Have you ever received a text from a friend that included a string of unidentifiable black boxes where emojis should be? These black boxes are called “Tofu” and are the subject of a recent “Ask a Techspert” article on Google’s “The Keyword” blog that explains the reason why this happens and lays out the steps Google is taking to fix this issue for good.
Why are you seeing black boxes instead of emojis?
This issue has existed on Android and web apps for many years. In fact, despite Google being ahead of Apple when it added support for the latest emojis back in 2016 with the release of Android 7.0 (Nougat), 96% of Android users were still seeing those little black boxes in their texts.
The problem is that previously, new emoji updates were bundled with system updates, as fonts and the relevant Unicode support were provided at an OS level. The result was that users that did not have the latest version of Android or iOS would be left behind in many ways, one of which was to miss out on the latest emoji set.
As anyone who has used Android for any amount of time knows, most phone manufacturers are not particularly timely with pushing out OS updates. The issue is getting better, but it is still a problem that plagues the Android ecosystem. You could very well purchase the newest Android phone from manufacturer X and end up running an outdated version of Android, resulting from the fragmentation that occurs when you trust several manufacturers with the responsibility of pushing updates after taking their time adding their skin on different phone models. Thus, not all Android phones got the same OS update simultaneously.
This hasn’t been the case with iOS. Only iPhones run iOS, and all iPhones are manufactured by Apple, which also handles the distribution of system updates. Therefore, it is rare to come across an iPhone user who is not running the latest iOS update. Unless their phone is a very old model that no longer supports updates, their phone is completely out of space, or they are purposely refusing to take the update, most users are on the same version of the OS at any given time.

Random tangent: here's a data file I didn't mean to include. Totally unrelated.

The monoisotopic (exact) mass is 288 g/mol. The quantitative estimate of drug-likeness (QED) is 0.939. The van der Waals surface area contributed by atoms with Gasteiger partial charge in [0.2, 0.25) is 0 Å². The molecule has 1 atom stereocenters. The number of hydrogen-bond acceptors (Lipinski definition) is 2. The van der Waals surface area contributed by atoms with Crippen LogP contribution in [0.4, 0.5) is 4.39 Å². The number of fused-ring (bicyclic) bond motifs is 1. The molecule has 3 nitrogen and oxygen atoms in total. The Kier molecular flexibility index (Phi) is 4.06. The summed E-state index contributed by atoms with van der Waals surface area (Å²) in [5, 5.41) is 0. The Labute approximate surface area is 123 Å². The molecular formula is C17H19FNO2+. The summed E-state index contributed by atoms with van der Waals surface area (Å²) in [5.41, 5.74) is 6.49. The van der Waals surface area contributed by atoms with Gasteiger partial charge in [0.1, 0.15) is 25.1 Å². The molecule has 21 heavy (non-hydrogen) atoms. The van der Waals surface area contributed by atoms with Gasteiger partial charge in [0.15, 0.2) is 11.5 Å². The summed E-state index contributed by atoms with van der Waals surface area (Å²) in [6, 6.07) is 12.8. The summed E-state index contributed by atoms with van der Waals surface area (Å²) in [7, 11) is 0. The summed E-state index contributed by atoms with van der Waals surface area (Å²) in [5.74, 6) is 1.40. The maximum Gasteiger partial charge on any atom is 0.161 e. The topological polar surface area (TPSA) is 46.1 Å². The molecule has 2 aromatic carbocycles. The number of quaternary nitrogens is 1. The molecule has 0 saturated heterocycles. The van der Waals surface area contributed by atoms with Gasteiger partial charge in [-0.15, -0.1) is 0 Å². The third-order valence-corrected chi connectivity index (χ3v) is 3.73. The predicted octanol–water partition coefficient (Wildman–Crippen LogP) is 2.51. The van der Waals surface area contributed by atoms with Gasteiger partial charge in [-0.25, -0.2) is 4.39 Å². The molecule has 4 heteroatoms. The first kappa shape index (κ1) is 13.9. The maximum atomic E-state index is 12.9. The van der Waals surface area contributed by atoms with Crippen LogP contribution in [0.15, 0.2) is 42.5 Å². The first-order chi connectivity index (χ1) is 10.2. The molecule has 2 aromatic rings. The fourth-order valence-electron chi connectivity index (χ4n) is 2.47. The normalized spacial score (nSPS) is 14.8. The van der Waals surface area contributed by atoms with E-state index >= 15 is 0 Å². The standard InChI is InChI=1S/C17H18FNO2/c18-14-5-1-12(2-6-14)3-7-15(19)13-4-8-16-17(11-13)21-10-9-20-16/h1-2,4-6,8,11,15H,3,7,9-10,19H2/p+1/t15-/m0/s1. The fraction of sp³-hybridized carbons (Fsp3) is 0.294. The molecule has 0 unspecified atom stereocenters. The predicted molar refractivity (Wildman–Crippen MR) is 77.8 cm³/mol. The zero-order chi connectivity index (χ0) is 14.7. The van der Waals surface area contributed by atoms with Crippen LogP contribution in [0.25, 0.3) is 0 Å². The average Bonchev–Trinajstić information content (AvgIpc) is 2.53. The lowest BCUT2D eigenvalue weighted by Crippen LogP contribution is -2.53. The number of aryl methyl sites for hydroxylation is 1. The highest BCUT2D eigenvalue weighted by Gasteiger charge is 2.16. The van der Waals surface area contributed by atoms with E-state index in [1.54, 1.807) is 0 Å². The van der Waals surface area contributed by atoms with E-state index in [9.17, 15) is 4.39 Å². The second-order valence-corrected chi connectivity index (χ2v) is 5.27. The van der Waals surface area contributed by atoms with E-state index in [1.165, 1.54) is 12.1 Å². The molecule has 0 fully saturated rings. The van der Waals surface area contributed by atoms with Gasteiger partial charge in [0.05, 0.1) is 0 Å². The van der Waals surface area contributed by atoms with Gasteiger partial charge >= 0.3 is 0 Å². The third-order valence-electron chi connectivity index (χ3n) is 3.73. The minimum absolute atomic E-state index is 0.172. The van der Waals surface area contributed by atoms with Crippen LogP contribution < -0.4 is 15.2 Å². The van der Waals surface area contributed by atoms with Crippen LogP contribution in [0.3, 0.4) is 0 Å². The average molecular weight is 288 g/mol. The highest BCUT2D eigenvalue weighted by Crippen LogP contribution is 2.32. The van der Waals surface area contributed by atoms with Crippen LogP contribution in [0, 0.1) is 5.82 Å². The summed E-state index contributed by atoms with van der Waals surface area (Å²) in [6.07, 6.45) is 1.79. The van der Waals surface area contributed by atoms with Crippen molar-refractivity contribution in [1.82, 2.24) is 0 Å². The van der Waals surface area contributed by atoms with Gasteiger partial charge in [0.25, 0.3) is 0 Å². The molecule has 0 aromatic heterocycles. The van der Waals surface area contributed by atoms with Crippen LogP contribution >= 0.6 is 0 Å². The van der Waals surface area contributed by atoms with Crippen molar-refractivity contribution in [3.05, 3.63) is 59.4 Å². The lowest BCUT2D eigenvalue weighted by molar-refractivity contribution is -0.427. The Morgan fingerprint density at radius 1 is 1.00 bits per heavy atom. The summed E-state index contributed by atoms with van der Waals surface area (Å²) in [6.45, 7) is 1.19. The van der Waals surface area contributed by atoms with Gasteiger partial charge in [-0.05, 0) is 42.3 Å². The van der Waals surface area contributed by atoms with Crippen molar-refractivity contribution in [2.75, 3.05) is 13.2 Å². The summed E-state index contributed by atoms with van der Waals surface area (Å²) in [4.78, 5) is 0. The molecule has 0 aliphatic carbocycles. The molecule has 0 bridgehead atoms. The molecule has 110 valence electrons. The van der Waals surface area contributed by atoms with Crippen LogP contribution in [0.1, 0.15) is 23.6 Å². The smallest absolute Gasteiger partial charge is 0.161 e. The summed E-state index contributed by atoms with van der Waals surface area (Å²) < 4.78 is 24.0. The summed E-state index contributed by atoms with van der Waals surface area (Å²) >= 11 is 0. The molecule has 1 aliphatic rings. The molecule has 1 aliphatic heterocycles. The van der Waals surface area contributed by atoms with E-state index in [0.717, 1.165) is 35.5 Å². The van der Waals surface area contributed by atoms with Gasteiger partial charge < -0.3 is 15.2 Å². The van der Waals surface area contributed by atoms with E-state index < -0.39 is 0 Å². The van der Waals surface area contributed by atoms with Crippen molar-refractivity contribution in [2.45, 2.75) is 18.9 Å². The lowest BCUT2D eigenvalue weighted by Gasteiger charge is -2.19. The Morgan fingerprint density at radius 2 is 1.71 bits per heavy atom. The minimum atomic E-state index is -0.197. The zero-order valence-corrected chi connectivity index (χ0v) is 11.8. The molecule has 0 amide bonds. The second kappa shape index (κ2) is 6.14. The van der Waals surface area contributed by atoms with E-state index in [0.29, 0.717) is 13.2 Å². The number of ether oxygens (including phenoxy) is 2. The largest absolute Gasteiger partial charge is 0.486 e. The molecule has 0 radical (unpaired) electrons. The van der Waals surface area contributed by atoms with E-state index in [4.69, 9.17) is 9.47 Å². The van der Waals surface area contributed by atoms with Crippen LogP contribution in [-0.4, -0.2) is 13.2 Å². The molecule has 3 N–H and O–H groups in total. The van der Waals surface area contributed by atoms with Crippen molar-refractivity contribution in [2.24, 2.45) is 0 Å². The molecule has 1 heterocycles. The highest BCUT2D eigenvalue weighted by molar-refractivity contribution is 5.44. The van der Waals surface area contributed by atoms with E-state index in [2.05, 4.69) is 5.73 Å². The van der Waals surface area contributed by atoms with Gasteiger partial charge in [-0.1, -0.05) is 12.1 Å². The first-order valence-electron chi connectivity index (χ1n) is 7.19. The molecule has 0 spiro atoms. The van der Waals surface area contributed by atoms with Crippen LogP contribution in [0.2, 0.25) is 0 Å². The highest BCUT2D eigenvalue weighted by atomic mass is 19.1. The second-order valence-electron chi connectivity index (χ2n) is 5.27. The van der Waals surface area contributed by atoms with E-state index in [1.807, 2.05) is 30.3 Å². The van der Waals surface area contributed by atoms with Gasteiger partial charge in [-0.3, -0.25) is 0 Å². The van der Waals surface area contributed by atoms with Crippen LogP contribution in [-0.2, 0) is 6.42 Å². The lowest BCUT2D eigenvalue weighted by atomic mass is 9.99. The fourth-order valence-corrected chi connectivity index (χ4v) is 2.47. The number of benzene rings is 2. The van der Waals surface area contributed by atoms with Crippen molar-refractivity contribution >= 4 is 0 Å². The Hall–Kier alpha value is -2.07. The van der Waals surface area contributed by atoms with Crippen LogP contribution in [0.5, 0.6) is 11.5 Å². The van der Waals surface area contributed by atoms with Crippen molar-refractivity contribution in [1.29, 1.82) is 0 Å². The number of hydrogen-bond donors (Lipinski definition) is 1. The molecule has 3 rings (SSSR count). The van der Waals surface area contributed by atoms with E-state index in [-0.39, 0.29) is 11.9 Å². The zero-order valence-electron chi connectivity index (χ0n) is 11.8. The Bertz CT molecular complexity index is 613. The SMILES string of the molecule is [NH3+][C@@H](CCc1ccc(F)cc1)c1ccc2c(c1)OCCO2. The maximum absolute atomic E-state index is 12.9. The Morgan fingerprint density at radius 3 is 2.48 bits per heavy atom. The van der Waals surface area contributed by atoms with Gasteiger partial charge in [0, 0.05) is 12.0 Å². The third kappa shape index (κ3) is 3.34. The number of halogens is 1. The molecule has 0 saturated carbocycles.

On web apps, the issue is also a result of more fragmentation. For example, Gmail had support for the same emoji set from 2008 through 2016 and then again from 2016 through 2021. That’s at least five years between updates, which resulted in Gmail not properly displaying emoji skin tone and gender variants. Of course, this would also be the case with any web app that made its own emoji rather than relying on the operating system.
What is Google doing to remedy this problem?
Starting this year, Google is decoupling emoji updates from operating system updates. This means that you can now have the latest emoji set without being on the newest version of your operating system. Google explains:
As of this month, all apps that use Appcompat (a tool that enables Android apps to be compatible with several Android versions) will automatically get the latest and greatest emoji so you can send and receive emoji even if you don’t have the newest phone.The Keyword
Google relies on Noto Emoji, a set of 3,670 emojis that work across Google and its apps, so you can be assured that the latest emoji will appear on Android, Gmail, Google Meet, ChromeOS, etc. Android 12L is now using Emoji 14.0, which includes the new melting face, dotted face, and heart hands emoji.
Out of curiosity, I sent a melting face and heart hands emoji from my Pixel running Android 12 QPR3 to my colleague Michael Perrigo on Discord. What I saw on my Pixel, ChromeOS, and macOS was very different from what he saw on Windows 11. This is an example of how communication can break just by having one device that does not support the same Emoji set.
I think Google’s decision to decouple emoji from system updates is a step in the right direction, though, and goes a long way to simplify communication in this digital age. Even if you are not a fan of emojis or may think that communicating this way is lazy, there’s no denying that this shift in communication is happening no matter what. Google has acknowledged it, and it may be time for the rest of the world to do the same.